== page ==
Calcific tendonitis is a condition in which calcium builds up within the rotator cuff tendon(s), causing pain. The cause of calcific tendonitis is unknown, and it is more common in middle-aged and older patients.
- Sharp, intermittent shoulder pain with overhead activity
- Pain when sleeping on the affected shoulder
Diagnosis And Treatment
Dr. Welch considers each patient’s symptoms, as well as a detailed physical examination and x-rays to make the diagnosis of calcific tendonitis. Dr. Welch may order an MRI or an ultrasound to evaluate the extent of the calcification further and to assess the integrity of the rotator cuff tendons. Most patients with calcific tendonitis can be treated successfully without surgery. Non-surgical management may include a dedicated physical therapy program and a course of anti-inflammatory medication.
Another option is “needling” of the calcium deposit. Dr. Welch or one of his colleagues performs this technique in the office. Using ultrasound guidance, a needle is directed into the calcium deposit and the deposit is broken into many pieces. The calcium slurry can then be sucked out of the shoulder using ultrasound guidance through a tiny pinhole.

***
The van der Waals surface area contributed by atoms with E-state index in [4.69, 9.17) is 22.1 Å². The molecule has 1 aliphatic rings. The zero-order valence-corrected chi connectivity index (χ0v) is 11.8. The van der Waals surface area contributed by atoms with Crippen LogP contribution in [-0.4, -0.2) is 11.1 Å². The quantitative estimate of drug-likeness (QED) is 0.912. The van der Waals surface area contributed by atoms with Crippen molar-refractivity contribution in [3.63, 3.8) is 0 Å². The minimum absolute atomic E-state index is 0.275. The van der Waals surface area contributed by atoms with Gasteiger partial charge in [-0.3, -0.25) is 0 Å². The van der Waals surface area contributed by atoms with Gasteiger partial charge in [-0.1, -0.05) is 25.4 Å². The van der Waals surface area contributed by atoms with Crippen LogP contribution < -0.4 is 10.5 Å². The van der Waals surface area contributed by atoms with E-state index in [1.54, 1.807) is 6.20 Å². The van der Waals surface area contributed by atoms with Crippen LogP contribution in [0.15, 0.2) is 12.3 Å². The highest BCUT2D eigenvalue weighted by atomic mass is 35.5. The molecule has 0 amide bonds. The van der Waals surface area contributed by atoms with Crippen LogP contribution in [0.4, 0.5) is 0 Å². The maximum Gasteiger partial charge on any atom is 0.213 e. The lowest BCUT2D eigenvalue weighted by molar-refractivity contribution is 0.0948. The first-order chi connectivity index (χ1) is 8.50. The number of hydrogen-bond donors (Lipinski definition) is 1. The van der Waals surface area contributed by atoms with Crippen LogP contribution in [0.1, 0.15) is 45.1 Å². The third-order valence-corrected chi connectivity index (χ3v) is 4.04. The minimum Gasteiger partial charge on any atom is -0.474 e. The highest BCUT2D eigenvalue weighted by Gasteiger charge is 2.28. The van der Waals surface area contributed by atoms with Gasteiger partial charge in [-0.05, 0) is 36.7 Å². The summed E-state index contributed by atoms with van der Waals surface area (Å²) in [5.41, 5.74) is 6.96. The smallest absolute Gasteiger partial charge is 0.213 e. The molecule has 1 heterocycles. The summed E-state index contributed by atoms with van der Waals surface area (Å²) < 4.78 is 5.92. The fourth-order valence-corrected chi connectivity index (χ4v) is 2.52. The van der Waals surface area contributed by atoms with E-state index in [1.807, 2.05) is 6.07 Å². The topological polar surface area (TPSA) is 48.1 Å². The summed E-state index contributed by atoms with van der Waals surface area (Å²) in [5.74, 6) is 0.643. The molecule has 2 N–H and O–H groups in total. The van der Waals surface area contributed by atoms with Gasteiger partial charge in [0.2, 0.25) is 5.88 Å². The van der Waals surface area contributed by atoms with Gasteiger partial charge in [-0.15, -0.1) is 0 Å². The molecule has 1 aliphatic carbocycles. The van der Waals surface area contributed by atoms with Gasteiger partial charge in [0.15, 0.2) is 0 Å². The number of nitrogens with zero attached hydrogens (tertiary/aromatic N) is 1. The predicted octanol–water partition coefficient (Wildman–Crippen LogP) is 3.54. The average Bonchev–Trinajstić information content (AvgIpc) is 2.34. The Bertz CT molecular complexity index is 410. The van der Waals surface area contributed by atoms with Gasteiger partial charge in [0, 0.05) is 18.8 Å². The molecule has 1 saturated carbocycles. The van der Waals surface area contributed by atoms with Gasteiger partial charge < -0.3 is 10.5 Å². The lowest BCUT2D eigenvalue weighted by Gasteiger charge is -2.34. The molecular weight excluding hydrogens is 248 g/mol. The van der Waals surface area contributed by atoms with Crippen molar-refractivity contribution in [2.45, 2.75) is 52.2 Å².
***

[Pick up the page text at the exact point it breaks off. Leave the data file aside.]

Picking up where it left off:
In those patients who fail non-surgical management, including the “needling” technique, Dr. Welch may recommend surgical treatment. During surgery, Dr. Welch uses a minimally invasive, arthroscopic approach to remove the calcium deposit. In some patients, the rotator cuff tendon(s) is very damaged or torn due to the calcium buildup, and Dr. Welch may repair the rotator cuff in this situation.